The multi-talented bacteria Streptomyces have been awarded the Nobel Prize twice (1952 and 2015) for their exceptional ability to produce diverse medically-useful natural products. The synthesis of these secondary metabolites is genetically and temporally tightly interlinked with the developmental life cycle of Streptomycetes. Facing the urgent need for new antibiotics it is of particular significance to understand the signals and pathways that control development in these bacteria. In our recent study, we have shown that the bacterial second messenger cyclic di-GMP (cdi-GMP), which is produced by GGDEF-type diguanylate cyclases and degraded by EAL or HDGYP-type phosphodiesterases, determines the timing of differentiation initiation in S. venezuelae by regulating the activity of the highly conserved developmental master regulator BldD. Our structural and biochemical analyses revealed that a tetrameric form of c-di-GMP activates BldD DNA-binding by driving a unique form of protein dimerization, leading to repression of the BldD regulon of sporulation genes during vegetative growth. Currently, we aim to understand which of the 10 putative c-di-GMP-metabolizing enzymes encoded by S. venezuelae contribute to c-di-GMP pools sensed by BldD and how the BldD-c-di-GMP complex is assembled. Our initial data indicate that a distinct set of GGDEF/EAL proteins influences the developmental program progression in S. venezuelae and that loading of BldD with tetrameric c-di-GMP is a two-step process. Altogether, our work will greatly improve our understanding of Streptomyces physiology and c-di-GMP signaling in multicellular differentiation and secondary metabolite production and can contribute to a better exploitation of genetic engineering in Streptomyces for the production of antibiotics.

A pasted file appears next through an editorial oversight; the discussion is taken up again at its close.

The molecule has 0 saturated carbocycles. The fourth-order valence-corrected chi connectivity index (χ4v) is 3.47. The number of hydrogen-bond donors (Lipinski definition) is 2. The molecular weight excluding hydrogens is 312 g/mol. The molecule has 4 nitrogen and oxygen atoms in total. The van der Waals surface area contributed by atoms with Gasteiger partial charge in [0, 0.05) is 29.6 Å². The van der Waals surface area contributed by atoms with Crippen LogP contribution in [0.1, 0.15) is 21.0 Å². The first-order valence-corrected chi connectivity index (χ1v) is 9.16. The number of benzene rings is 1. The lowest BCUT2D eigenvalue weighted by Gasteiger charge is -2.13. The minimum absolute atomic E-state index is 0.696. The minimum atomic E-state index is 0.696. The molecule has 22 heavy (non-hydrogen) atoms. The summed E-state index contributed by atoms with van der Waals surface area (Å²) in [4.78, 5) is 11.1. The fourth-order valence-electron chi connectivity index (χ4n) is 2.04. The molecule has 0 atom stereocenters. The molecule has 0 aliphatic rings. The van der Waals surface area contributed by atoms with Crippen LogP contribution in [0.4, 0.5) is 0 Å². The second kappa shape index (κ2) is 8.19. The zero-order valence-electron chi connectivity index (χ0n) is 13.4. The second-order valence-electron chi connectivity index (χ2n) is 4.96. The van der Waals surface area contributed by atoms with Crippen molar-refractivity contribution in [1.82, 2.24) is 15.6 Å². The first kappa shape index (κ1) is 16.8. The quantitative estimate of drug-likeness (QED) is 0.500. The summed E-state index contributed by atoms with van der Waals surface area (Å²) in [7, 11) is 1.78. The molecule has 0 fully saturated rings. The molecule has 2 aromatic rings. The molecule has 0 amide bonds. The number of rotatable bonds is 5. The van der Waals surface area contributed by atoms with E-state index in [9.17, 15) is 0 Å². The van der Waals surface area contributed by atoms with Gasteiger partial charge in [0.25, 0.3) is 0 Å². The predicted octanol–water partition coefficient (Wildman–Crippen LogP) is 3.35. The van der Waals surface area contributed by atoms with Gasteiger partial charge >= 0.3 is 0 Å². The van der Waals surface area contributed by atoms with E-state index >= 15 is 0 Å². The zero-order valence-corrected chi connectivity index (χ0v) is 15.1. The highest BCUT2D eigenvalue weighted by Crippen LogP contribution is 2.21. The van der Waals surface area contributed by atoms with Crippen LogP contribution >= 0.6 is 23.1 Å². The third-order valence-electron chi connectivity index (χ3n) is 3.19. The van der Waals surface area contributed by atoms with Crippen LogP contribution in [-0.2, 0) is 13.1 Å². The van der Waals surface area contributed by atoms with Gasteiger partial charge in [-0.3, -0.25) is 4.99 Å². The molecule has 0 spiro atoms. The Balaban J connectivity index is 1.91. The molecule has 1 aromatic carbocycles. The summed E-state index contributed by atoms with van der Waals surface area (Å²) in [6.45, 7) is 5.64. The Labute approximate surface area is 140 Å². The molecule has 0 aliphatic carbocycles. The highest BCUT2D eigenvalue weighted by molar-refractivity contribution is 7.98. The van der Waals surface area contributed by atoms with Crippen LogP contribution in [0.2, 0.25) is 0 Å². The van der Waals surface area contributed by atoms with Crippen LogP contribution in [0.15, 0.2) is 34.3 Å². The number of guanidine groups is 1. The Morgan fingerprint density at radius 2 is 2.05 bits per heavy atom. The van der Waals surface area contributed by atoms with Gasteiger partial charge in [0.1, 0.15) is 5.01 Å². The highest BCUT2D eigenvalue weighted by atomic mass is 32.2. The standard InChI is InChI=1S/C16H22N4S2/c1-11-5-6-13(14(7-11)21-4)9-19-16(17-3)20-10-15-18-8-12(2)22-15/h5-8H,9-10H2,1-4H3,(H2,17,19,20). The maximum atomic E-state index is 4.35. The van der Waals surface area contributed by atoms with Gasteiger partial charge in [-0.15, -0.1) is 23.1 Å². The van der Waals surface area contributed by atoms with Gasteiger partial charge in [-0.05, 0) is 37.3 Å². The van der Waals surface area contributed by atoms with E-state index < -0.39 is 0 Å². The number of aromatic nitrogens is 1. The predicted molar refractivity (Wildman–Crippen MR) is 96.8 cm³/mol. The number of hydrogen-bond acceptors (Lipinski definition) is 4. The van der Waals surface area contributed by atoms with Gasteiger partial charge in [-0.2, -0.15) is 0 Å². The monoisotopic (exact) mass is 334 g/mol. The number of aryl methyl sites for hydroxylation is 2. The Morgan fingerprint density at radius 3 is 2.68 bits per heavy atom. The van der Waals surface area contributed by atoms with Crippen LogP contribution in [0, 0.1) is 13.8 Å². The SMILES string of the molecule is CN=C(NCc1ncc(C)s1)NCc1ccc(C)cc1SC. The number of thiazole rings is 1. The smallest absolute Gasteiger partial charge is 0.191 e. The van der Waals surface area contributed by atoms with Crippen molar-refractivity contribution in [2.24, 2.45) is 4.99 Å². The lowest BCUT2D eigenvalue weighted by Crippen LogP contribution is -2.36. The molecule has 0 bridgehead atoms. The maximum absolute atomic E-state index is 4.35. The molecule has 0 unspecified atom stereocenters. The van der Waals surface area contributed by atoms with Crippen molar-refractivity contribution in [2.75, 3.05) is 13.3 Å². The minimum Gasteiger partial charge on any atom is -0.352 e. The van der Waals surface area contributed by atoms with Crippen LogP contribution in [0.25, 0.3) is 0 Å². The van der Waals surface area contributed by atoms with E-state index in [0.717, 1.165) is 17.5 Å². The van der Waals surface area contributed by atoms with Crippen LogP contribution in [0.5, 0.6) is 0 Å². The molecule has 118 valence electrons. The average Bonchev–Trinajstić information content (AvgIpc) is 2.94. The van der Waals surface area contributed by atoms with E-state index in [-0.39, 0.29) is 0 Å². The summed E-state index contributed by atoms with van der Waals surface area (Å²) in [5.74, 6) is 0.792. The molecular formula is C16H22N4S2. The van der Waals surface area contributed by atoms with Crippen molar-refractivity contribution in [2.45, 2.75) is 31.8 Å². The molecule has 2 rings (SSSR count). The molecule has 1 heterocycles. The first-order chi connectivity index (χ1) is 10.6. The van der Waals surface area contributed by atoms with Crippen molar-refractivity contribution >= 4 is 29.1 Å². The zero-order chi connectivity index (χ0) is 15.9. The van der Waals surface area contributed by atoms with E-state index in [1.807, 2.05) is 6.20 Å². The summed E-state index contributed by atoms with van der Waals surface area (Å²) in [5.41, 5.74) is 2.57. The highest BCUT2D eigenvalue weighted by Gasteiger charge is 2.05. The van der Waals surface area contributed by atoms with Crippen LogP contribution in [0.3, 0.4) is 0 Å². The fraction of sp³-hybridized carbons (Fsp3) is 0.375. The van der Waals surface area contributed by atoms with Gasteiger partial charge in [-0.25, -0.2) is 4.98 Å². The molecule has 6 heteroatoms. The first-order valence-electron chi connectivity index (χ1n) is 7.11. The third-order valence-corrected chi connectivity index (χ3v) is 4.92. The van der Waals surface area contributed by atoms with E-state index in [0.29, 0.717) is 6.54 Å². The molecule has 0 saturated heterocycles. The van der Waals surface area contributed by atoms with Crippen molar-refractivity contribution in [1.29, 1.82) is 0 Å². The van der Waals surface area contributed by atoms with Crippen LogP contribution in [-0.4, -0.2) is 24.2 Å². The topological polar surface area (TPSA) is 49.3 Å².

University of Cambridge, UK
Keynote: Use of isogenic tagged strains to study the impact of antimicrobials on the within-host dynamics of Salmonella bacterial infections
Time : 10:20- 11:00
Omar Rossi has received his BSc in Biology and MSc in Cellular and Molecular Biology at the University of Florence, Italy. He has completed his PhD in 2014 and Postdoctoral studies at Novartis Vaccines Institute for Global Health in Siena, Italy, working on vaccines’ development. From April 2015, he is working as a Research Associate at the Department of Veterinary Medicine of the University of Cambridge, UK, studying the impact of antimicrobials on the within-host dynamics of Salmonella infections in Dr. Pietro Mastroeni’s group. He has published more than 10 papers in reputed journals.